Heart-brain medicine: Update 2007

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Heart-brain medicine is dedicated to furthering our understanding of the interaction between the body’s neurologic and cardiovascular systems. As discussed previously,1 the advent of subspecialization in health care delivery has led to significant advances in the care of patients with acute disease or acute exacerbations of chronic disease. While these advances have led to improved outcomes, we were reminded several times this past year how difficult it is to further improve outcomes using the “silo”-based, highly subspecialized approach that has yielded results in the past.

The 2007 Bakken Heart-Brain Summit, held last June in Cleveland, further demonstrated real progress in our understanding of the importance of heart-brain interactions in health and disease. A series of presentations—highlighted by the Bakken Lecture given by Peter Shapiro, MD, an investigator with the SAD­HART trial—reviewed the effect of psychiatric disorders on the incidence of cardiovascular disease and its consequences. These presentations by leaders in the field (many of which are summarized in the pages that follow) offer irrefutable evidence of the following:

  • Patients with depression and heart disease have worse outcomes than patients with heart disease with­out depression2
  • Patients with depression have decreased vagal tone3
  • Patients with coronary artery disease (CAD) can be safely treated with and respond to antidepressants.4

These data were complemented by a keynote presentation by Kevin Tracey, MD, whose elegant work over the past many years has demonstrated a link between vagal tone and inflammation.5 His most recent data have shown that the vagus has direct input into the inflammatory state of macrophages in the spleen. The effect is mediated via vagal innervation of the spleen and the α7 subunit of the nicotinic receptor expressed on the cell surface of the resident macrophages.6,7 The relevance of vagally mediated modulation of systemic inflammation has been shown in sepsis and more recently by our group in left ventricular remodeling following acute myocardial infarction.


The continuing emergence of the link between psychiatric and neurocontrol of systemic inflammation offers an undeveloped strategy for further improving outcomes in patients with cardiovascular disease. One of our interests in pursuing heart-brain medicine is to reconnect the body and exploit the physiologic interplay between the heart and brain to improve patient outcomes.1 Given the disappointments over the past year for new therapies like cholesteryl ester transfer protein inhibitors8 and vascular cell adhesion molecule (VCAM) inhibitors, strategies that have a singular organ or cellular target focus, now may be the time for exploiting multisystem approaches for modulating disease states such as CAD, congestive heart failure, and arrhythmia.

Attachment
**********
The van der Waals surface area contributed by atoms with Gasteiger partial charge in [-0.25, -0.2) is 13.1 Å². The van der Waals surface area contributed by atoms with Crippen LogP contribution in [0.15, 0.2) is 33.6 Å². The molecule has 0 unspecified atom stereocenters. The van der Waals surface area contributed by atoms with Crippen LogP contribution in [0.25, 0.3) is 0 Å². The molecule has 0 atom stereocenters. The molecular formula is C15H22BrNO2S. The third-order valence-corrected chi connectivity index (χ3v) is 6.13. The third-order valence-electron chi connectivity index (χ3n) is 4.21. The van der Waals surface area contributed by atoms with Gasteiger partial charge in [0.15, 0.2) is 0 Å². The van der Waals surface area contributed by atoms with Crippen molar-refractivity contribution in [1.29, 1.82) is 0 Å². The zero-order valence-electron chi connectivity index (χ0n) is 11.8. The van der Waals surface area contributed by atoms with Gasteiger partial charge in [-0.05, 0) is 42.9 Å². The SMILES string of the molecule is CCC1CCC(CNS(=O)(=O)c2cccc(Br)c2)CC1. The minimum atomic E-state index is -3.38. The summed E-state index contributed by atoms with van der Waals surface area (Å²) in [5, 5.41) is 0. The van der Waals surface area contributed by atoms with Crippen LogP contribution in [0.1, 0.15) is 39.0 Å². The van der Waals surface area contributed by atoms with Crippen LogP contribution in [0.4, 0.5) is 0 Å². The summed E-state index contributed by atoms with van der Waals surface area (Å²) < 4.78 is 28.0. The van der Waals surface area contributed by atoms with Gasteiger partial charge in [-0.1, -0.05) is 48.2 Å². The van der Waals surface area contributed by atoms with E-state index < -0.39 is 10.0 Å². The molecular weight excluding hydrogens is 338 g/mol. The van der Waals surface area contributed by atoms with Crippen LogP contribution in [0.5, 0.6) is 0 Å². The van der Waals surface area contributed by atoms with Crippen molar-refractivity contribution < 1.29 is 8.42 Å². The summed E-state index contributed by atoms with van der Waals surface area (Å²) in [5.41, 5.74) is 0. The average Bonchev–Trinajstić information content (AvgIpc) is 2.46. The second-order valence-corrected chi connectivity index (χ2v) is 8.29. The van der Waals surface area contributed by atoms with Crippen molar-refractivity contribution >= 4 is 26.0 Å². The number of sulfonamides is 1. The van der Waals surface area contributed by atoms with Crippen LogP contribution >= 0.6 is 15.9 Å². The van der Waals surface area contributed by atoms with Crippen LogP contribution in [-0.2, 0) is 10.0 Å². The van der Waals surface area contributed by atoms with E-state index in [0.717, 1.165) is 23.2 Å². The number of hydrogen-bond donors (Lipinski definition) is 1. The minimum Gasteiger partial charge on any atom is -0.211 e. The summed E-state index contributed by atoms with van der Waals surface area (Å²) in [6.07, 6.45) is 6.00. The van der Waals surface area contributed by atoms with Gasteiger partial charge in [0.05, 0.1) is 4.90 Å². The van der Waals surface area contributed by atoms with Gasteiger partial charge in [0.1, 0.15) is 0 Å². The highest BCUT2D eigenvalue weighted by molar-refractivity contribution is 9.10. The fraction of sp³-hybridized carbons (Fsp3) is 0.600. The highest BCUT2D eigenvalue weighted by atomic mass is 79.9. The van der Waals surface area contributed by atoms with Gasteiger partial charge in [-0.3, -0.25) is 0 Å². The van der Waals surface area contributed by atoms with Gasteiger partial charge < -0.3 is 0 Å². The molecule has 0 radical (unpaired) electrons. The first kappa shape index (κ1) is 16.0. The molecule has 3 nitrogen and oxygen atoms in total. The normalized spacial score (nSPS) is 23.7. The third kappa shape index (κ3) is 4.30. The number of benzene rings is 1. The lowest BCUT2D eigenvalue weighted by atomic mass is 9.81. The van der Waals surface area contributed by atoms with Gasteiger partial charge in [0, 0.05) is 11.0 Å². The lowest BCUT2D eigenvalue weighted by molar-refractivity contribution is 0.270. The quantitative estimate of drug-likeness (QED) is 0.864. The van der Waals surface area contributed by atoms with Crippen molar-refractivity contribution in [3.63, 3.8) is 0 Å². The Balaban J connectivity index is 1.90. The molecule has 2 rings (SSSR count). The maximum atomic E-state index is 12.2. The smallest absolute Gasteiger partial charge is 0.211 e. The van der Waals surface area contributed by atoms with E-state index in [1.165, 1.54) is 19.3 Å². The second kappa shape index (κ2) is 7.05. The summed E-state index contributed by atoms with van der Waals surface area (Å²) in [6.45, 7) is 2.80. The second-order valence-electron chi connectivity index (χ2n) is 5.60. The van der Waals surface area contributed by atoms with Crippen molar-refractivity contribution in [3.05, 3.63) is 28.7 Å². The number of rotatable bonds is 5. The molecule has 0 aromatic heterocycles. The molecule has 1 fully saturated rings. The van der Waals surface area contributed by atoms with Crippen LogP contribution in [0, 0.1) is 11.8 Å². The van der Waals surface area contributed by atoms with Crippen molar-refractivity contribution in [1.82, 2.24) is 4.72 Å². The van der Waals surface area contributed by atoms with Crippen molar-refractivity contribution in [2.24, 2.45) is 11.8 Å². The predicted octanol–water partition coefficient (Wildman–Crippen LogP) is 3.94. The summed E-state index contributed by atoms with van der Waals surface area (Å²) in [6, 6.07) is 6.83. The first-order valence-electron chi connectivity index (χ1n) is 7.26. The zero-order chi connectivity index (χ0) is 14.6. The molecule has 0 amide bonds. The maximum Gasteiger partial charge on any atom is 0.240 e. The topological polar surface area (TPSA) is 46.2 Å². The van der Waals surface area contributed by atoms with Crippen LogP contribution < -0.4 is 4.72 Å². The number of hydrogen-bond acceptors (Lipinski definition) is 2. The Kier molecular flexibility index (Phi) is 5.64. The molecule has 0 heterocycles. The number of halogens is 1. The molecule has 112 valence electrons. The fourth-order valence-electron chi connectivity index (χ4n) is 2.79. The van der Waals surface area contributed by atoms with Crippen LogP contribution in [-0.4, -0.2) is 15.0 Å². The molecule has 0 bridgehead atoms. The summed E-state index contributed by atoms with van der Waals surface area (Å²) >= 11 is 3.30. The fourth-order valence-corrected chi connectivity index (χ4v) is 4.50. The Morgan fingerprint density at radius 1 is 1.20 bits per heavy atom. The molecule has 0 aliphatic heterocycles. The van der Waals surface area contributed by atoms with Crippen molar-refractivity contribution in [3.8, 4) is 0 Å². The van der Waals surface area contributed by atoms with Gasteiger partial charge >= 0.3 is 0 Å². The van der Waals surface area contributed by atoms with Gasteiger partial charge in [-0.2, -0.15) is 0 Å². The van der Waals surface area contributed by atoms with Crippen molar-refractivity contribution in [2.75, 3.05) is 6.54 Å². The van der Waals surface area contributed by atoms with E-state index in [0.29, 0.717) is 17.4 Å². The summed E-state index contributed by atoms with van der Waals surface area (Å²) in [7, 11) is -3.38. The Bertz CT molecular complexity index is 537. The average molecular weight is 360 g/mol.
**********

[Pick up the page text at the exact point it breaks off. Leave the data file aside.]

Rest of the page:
Figure 1. Proposed pathways involved in psychiatrically mediated states altering cardiovascular disease and outcomes.
Thus, the emerging data linking neuromodulation to systemic inflammation offers mechanistic insights into long-standing expressions such as “scared to death.” For example, multiple studies have demonstrated that CAD patients exposed to terrorist events have an increased risk of myocardial infarction and death. Taking this observation one step further in the context of our discussion at this year’s summit, patients with post-traumatic stress disorder (PTSD) have been shown to have low vagal tone9—and thus presumably to have increased systemic inflammation. Such a state has been shown by many to increase the risk of plaque rupture, acute coronary syndrome, and myocardial infarction. Thus, while the concept of being “scared to death” has been thought to relate more to arrhythmogenic sudden cardiac death, the scope of potential mechanistic mediators should clearly be broadened (Figure 1).

The potential consequences of these pathways are profound and include the following:

  • A physiologic mechanism for the increased incidence of myocardial infarction observed with medications that have anticholinergic properties and potentially decrease autonomic tone
  • Worse outcomes in patients with CAD and depression
  • An increased incidence of CAD in patients with psychiatric disorders that in themselves may be associated with decreased vagal tone, as well as in patients on long-term drug therapies that alter parasympathetic tone
  • Increased incidences of CAD, myocardial infarction, and death in patients with PTSD.

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